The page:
Jaguar Repair/72 E Type V-12, opus failure
QUESTION: The opus unit on my Jag has failed, I have tried to install a pertronix unit and a pertronix resisted coil, the car ran for 30 to 45 minutes. I turned the car off, and came back to it the next day to set the timing, car would not start, no spark. Pulled the cap off of the distributor and smelled a burnt, electrical smell( the pickup).
This is not the first time, I returned both the coil and pick up unit for warranty and re installed. I removed all of the opus unit including the ballast, trying to give a clean install. Where is the voltage coming from to fry the pick up, is it from the red wire to the coil that is 12 Volts. I am scratching my head and just want the car to run properly. Any help would be appreciated. Randy
ANSWER: Hi Randy,
There are several things that can fry an ignition system and all need to be looked at because there is no test that can be run on the fried unit.
Here are several things I found that can fry an electronic ignition system.
Electric current always takes the easiest rout. So when an alternator is charging and there is some high resistance in it's circuit it will seek an easier rout to the battery or to a ground.
Often an easier rout when it can't send it's current when charging to the battery it will look for an easier path and if that is the ignition system then that is where it goes. So you need to test the out put of the charging system first to see that it is not pushing too high a voltage. (At 1500 RPM with a volt meter across the battery posts it must be from 13.8v to 14.5 volts and not more.
Next you need to run a "voltage drop" test on the ground circuit and the power circuit. The method is to connect you (+) test lead of the volt meter to a bare metal part of the head and the negative test lead to the negative post of the battery (not the battery cable end) The post itself. Put the voltmeter on a low volt scale and start the engine and note the reading when cranking and when running. You want to see less then .5 volt.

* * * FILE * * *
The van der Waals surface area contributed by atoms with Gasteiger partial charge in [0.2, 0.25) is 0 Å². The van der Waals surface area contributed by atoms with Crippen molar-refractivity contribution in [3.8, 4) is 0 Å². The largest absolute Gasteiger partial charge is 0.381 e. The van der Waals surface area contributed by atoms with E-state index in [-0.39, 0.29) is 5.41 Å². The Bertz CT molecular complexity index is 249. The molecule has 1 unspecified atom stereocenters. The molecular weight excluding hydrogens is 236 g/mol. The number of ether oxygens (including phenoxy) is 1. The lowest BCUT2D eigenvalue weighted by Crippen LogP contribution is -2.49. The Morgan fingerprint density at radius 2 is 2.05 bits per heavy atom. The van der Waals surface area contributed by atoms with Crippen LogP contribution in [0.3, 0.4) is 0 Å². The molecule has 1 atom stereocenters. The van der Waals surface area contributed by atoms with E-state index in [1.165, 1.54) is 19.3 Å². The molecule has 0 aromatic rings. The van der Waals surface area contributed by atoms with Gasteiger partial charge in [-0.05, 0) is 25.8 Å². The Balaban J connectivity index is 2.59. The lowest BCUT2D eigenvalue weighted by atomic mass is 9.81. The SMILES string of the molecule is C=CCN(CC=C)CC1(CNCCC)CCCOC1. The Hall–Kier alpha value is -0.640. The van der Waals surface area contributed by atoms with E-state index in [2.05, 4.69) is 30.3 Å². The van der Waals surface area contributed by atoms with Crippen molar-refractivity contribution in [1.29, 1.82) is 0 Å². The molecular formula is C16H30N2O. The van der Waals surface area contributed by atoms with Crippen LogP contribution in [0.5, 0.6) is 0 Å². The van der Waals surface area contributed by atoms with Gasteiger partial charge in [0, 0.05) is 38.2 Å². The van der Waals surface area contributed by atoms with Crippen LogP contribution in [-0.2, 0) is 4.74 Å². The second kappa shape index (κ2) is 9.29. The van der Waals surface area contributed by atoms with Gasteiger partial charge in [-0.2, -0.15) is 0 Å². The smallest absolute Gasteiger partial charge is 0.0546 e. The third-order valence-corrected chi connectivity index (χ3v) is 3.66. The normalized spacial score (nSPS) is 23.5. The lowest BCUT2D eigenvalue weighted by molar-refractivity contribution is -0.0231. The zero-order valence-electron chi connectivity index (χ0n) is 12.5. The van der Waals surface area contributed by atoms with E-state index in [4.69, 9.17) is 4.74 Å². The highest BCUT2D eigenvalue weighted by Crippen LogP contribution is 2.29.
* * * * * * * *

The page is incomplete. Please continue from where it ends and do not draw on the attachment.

If you see more then that you need to check the connections of the engine ground strap and the body to battery ground cable.
Now you need to test the power cables as best you can which is difficult due to the starter solenoid position.
Another major cause of fried ignition systems is high resistance in the coil wire to the distributor or any plug wire. The reason is that current takes the easiest rout and if a secondary current (spark) finds it difficult to get to a spark plug or to the distributor cap or even to jump the gap in the rotor to the cap then that high energy looks for an easier rout to ground and that often is down the coil tower to the one of the primary windings pins on the coil which is directly connected to the new pick-up / igniter which burns it up. This can even happen inside a defective coil.
Another possible is the wrong coil or it can be wired up wrong. Look at the wiring directions that came with the aftermarket system you bought to see that you wired it up correctly and used the correct kind of coil and if it required any resistors or not.
So look closely at.
1. Charge rate.
2. High resistance in the main cables (engine to frame and frame to battery especially)
3. High resistance in any plug wire or coil wire. (usually 5K ohms per foot of wire)
4. Confirm the wiring, resistors and type of coil used on the new system.